COVID-19 UPDATE: Arborwell is Open and Performing Essential Tree Care Services at this time

Arborwell is Open for Essential Tree Services

COVID-19 UPDATE: Arborwell is Open and Performing Essential Tree Care Services at this time

Arborwell is Open for Essential Tree Services

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Plant Nutrition Management for the Fall

The best defense against tree pests and diseases starts with plant nutrition management for the fall. Like the foods you put in your body support your health, the right fertilizer is essential to beautiful, thriving trees. Fall is the ideal time for fertilizer application, giving trees the nutrients they need to make it through the winter months. What nutrients are missing or depleted in the soil on your Seattle, San Francisco, or San Jose grounds?

plant health, plant nutrition, preventative tree care

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seattle pests

Summer Invasive Tree Pests in Seattle

Are you doing your part to protect your landscaping investment and minimize the impact of summer invasive tree pests in Seattle? All it takes is a simple, 10-minute tree inspection by yourself or a Seattle tree pest services expert to protect the state’s green spaces. August is the ideal time to ID invasive insects, when the summer heat sends pests out into the open. What pests should you be on the lookout for?

Asian Giant Hornets, Emerald Ash Borers, Long-Horned Beetles, pests, seattle trees

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Arbor-Wellness: Conifer Needle Disease

A number of different fungi cause diseases on conifer needles. Some will cause a browning and dieback (blight) of needles and others premature needle drop (cast). These fungi are typically not aggressive and cause problems when trees are not healthy. This can come from stress due to not enough water or too much water or even other pests attacking the tree.

conifer, needle disease

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How Much Water Does My Tree Need?

This year our normal summer watering needs become even more critical since our trees have been at a water deficient most of the spring. So, the obvious question is – How much and how often should I water? This depends on the location, tree type and how mature it is – among other factors.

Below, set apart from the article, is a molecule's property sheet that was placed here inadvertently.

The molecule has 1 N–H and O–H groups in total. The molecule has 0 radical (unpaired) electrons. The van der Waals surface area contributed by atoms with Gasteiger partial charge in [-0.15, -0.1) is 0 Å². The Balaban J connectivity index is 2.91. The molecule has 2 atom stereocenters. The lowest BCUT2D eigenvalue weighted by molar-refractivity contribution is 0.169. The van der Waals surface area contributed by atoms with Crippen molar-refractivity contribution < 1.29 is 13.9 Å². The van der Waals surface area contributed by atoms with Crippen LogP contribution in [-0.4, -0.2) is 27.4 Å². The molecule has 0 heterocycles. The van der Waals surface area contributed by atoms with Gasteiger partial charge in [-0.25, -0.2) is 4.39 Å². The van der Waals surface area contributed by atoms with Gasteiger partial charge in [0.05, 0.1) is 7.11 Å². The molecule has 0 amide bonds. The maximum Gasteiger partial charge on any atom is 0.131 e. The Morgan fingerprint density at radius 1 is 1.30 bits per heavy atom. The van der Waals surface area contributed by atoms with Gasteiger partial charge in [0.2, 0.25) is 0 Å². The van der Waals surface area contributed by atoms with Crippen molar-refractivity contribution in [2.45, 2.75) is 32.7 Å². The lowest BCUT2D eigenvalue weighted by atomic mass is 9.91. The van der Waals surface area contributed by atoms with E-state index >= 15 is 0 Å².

If the leaves are brown on the edges and are drooping or wilted, your tree isn’t getting enough water. Long term water stress usually leads to twig dieback, very little new growth and more susceptibility to insects and diseases.

drought, tree health, tree management, water conservation

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wooly aphid

Wooly Aphids are a Pesky Problem

The most common insect in the landscape are aphids. Most plants get attacked at one time or another by one of the many species of aphids that arrive every spring.  But a lesser know and sometimes misidentified relative is the woolly aphid.

Much like other types of aphids, these plant juice-sucking insect pests are fairly small. However, woolly aphids, which are green or blue, also appear fuzzy due to the white, waxy material that covers their body. These pests generally use two hosts: one for overwintering and laying eggs in spring, and one for feeding in summer. There are many types of woolly aphids, but the two most common we see are the Hackberry woolly aphid and the Woolly apple aphid. The hackberry woolly aphid is typically found mostly on Hackberry trees and by the end of the summer, their sticky mess below a large hackberry is impossible to miss.

aphids, hackberry wooly aphid, wooly aphid, wooly apple aphid

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Why Test Your Soil Before Planting Trees?

It’s easy to get caught up in the beauty of trees, purchasing your favorite species to grace your grounds with little thought beyond their lovely looks. Despite your best intentions, your trees could quickly end up suffering, dragging down the appearance of your property. Planning is essential to tree wellness and ensures a lush, healthy landscape that enhances curb appeal and value. The most overlooked and crucial step in this process is a simple soil test. Why test your soil before planting trees?

soil test, tree planting, tree selection

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beneficial insects

Beneficial Insect Release

Another solution to pest management that has become more popular in recent years is the release of beneficial insects. These are essentially good guy insects that attack the eggs or larva of the harmful insects. In the natural, their population in a given area varies a lot depending on the sources of food they have.

Beneficial insects are a valuable asset to the ecosystem, besides preying on harmful pests, they are good pollinators too. An example of a beneficial insect is green lacewing. They have a wide array of insect targets including aphids, psyllids, and Tussock moth and other caterpillars. Beneficial insect releases can be incorporated into plant health care programs, especially as a multi-year plan to combat ongoing pest infestations. Incorporating beneficial insects to your landscape help restore a healthy and natural balance to the environment.

Beneficial Insects, ecofriendly landscape, green lacewing, pest management

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